Participants this year are stringing up their lights and decorating their float to be judged for the best depiction of Cowboy Christmas.
"It's a Western theme. That theme was voted on by all of the Chamber members," pointed out Chamber Executive Director Kim Daniels.
Last year, the parade had 20 floats, and Daniels said they are still accepting applications for entries.
The Prineville Police Department will lead off the parade. The Chamber float will come next, followed by a variety of floats, including commercial, walking groups, animal entries, civic, fraternal, non-profit and church groups. The National Guard will bring up the rear, featuring Santa Claus himself.
Those with a parade float must check in at 4 p.m. at Northwest Deer Street between Northwest Third and Northwest Fourth streets.
Lineup is on a first-come-first-serve basis and will begin at 4 p.m. on Northwest Deer and Northwest Fourth and Northwest Fifth streets.
Judging will take place before the parade during lineup. Judges will look for decorations reflecting the theme of "Cowboy Christmas."
Daniels said the parade generates business and energy in downtown Prineville.
"There will be several businesses and restaurants still open," she said. "It kicks off the holiday season and gets people downtown."
Christmas in the Pines
After watching the parade, spectators are welcome to head down to the Crook County Fairgrounds for the opening night of Christmas in the Pines.
The drive-thru light display opens at 5:30 p.m. and continues through 9 p.m. each Friday, Saturday and Sunday evening through Dec. 23. The Christmas lights will be on Christmas Eve and Christmas night as well.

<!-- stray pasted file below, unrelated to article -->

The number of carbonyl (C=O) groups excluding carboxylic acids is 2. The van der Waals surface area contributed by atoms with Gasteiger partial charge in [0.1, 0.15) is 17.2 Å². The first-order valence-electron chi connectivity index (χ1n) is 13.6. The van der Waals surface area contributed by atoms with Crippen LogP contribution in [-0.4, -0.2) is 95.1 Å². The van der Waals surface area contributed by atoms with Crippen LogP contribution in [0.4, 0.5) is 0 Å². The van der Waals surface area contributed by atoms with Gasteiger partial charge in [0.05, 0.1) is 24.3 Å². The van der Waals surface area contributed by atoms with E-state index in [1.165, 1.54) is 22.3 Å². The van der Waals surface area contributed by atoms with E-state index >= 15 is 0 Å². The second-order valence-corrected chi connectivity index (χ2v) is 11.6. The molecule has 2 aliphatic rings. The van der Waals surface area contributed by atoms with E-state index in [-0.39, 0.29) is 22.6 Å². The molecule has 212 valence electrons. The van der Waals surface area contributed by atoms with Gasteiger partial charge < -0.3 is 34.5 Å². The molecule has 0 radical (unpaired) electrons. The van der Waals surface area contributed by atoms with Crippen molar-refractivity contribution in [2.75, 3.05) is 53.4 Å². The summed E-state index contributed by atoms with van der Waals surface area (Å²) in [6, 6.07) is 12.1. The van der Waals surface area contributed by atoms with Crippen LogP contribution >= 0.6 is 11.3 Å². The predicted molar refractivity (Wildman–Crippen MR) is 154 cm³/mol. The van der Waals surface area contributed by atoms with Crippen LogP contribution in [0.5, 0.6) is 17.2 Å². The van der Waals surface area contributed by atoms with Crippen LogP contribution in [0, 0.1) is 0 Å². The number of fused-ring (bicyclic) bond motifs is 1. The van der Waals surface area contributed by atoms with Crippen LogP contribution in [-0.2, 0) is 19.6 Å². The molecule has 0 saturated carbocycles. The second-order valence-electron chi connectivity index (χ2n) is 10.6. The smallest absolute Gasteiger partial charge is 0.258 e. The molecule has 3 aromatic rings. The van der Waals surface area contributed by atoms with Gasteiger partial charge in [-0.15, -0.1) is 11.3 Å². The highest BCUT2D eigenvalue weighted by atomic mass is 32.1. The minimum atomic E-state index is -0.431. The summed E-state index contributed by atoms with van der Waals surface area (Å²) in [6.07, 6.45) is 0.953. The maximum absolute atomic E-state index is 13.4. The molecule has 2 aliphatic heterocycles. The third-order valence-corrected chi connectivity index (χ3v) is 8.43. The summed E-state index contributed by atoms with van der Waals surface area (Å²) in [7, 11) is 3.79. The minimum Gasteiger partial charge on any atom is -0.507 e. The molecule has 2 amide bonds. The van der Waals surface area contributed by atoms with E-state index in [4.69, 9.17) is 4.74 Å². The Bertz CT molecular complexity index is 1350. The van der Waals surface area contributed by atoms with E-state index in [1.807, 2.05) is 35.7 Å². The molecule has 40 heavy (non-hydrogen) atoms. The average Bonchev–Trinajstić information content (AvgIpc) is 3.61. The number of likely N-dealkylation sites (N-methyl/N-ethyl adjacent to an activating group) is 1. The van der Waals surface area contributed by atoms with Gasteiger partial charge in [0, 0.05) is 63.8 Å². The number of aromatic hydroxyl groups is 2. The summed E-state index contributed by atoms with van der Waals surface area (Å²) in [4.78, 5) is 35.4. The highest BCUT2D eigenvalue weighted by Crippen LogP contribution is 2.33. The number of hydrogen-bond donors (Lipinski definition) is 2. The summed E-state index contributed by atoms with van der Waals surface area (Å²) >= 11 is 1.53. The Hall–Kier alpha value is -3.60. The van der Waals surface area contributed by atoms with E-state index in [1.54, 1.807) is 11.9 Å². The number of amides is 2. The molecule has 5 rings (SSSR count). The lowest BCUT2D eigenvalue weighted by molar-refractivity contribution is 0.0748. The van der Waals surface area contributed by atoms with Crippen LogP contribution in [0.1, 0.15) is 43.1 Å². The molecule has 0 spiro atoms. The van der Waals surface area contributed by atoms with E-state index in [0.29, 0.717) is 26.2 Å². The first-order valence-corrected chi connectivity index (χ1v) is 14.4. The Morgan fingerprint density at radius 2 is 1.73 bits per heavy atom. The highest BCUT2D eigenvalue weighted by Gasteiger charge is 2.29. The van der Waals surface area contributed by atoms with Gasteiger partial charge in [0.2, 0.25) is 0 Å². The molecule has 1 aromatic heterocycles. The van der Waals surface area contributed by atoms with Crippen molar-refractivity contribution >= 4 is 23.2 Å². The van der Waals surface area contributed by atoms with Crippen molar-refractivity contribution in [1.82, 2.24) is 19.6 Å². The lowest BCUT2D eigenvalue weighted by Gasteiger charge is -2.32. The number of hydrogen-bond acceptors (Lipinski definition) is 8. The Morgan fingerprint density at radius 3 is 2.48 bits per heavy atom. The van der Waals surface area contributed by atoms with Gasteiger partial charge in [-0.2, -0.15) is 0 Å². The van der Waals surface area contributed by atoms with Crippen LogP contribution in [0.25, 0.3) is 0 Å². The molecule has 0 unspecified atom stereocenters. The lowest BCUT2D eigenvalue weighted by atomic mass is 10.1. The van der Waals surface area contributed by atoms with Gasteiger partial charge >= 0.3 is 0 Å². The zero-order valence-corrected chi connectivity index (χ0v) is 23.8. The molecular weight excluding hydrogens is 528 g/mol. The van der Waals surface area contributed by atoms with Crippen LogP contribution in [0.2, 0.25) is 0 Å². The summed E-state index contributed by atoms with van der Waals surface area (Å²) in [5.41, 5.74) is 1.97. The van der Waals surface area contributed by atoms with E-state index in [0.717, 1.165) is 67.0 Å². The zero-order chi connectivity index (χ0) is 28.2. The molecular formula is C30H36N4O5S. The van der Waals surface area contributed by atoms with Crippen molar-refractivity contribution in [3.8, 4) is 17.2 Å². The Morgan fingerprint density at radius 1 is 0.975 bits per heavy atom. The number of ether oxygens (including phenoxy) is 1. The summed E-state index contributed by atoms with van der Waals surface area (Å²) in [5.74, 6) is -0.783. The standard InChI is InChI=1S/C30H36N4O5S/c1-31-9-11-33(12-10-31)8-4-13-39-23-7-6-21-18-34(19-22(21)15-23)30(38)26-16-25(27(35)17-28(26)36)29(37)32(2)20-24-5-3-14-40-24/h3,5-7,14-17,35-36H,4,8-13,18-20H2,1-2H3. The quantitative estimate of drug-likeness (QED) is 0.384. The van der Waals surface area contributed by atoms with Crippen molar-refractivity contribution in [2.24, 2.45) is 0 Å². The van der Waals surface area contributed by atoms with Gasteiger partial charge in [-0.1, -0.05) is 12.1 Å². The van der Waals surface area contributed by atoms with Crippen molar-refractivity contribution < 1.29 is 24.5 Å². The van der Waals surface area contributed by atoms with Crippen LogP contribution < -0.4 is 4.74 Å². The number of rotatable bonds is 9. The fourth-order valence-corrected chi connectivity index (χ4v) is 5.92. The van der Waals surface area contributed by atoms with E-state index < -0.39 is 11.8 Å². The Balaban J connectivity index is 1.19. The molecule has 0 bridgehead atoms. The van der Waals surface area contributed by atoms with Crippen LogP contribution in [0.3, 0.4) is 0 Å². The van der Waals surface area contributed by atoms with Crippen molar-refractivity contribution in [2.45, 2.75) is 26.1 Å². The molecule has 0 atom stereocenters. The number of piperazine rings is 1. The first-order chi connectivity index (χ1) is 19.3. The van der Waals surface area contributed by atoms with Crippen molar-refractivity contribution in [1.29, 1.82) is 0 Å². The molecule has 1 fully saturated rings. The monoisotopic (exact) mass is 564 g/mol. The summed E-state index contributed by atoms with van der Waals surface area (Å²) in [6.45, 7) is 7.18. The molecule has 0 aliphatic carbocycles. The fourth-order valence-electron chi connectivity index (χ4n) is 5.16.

"I plan is to leave them on all night Christmas Eve," said Christmas in the Pines President Gail Merritt.
Christmas in the Pines features a live Nativity scene every Saturday as part of the drive-thru display.
Also every Saturday evening, Santa and Mrs. Claus will be in the Santa Room adjacent to Grimes Christmas Scene, and families are welcome to visit, take photos and enjoy some cookies.
Organizers suggest nonperishable food and/or pet food donations for admission, and they also appreciate cash donations. Food will be donated to the Holiday Partnership and Lutheran Community Services, and pet food will be donated to Humane Society of the Ochocos.
Merritt said volunteers have been hitting it hard to prepare for the light show since October.
"We have a lot of volunteers that have put many hours in," she said. "We have quite a few new exhibits this year. We have exhibits going down our exit road that different businesses have contributed to Christmas in the Pines."
There are also some new gingerbread scenes, and there's the traditional ice-skating rink.
"We have a winter wonderland scene. We've enlarged our farm scene that we have here," Merritt added.
She encourages families to come out to see the lighted wonderland.
"Christmas in the Pines has been put on by many volunteers who love our community and want to give them something special at Christmas time," she said. "They should bring their children down here and see the bright lights."